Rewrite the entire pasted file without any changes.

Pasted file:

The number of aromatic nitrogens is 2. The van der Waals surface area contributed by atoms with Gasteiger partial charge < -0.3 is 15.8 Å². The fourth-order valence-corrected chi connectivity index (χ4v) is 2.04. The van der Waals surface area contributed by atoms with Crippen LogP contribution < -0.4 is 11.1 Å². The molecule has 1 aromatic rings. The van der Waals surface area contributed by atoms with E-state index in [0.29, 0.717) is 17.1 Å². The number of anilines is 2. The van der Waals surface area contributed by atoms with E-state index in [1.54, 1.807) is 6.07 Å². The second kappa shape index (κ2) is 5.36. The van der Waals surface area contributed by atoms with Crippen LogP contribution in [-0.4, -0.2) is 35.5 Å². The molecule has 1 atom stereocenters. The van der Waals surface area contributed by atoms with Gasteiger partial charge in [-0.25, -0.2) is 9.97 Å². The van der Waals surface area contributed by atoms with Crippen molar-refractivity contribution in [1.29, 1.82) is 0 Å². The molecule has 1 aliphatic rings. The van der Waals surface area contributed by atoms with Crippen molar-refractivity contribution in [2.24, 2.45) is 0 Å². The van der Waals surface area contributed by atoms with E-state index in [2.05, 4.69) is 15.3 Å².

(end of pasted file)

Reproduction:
The number of aromatic nitrogens is 2. The van der Waals surface area contributed by atoms with Gasteiger partial charge < -0.3 is 15.8 Å². The fourth-order valence-corrected chi connectivity index (χ4v) is 2.04. The van der Waals surface area contributed by atoms with Crippen LogP contribution < -0.4 is 11.1 Å². The molecule has 1 aromatic rings. The van der Waals surface area contributed by atoms with E-state index in [0.29, 0.717) is 17.1 Å². The number of anilines is 2. The van der Waals surface area contributed by atoms with E-state index in [1.54, 1.807) is 6.07 Å². The second kappa shape index (κ2) is 5.36. The van der Waals surface area contributed by atoms with Crippen LogP contribution in [-0.4, -0.2) is 35.5 Å². The molecule has 1 atom stereocenters. The van der Waals surface area contributed by atoms with Gasteiger partial charge in [-0.25, -0.2) is 9.97 Å². The van der Waals surface area contributed by atoms with Crippen molar-refractivity contribution in [1.29, 1.82) is 0 Å². The molecule has 1 aliphatic rings. The van der Waals surface area contributed by atoms with Crippen molar-refractivity contribution in [2.24, 2.45) is 0 Å². The van der Waals surface area contributed by atoms with E-state index in [2.05, 4.69) is 15.3 Å².